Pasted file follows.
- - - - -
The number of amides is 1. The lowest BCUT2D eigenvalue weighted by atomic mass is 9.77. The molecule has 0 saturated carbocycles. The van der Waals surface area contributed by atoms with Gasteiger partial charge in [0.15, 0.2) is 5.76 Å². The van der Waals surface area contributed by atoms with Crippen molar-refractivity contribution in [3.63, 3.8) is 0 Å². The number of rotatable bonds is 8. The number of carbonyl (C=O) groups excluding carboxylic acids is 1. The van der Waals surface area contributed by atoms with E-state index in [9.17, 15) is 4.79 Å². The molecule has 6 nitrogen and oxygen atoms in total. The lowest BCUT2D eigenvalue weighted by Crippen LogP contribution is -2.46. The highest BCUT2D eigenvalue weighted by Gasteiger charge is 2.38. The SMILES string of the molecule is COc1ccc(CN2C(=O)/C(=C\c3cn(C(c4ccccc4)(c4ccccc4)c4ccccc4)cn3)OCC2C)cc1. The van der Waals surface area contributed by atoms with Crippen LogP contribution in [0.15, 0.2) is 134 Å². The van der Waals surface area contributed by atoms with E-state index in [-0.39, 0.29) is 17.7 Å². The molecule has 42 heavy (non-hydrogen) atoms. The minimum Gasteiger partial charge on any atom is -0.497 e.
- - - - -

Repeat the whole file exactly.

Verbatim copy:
The number of amides is 1. The lowest BCUT2D eigenvalue weighted by atomic mass is 9.77. The molecule has 0 saturated carbocycles. The van der Waals surface area contributed by atoms with Gasteiger partial charge in [0.15, 0.2) is 5.76 Å². The van der Waals surface area contributed by atoms with Crippen molar-refractivity contribution in [3.63, 3.8) is 0 Å². The number of rotatable bonds is 8. The number of carbonyl (C=O) groups excluding carboxylic acids is 1. The van der Waals surface area contributed by atoms with E-state index in [9.17, 15) is 4.79 Å². The molecule has 6 nitrogen and oxygen atoms in total. The lowest BCUT2D eigenvalue weighted by Crippen LogP contribution is -2.46. The highest BCUT2D eigenvalue weighted by Gasteiger charge is 2.38. The SMILES string of the molecule is COc1ccc(CN2C(=O)/C(=C\c3cn(C(c4ccccc4)(c4ccccc4)c4ccccc4)cn3)OCC2C)cc1. The van der Waals surface area contributed by atoms with Crippen LogP contribution in [0.15, 0.2) is 134 Å². The van der Waals surface area contributed by atoms with E-state index in [-0.39, 0.29) is 17.7 Å². The molecule has 42 heavy (non-hydrogen) atoms. The minimum Gasteiger partial charge on any atom is -0.497 e.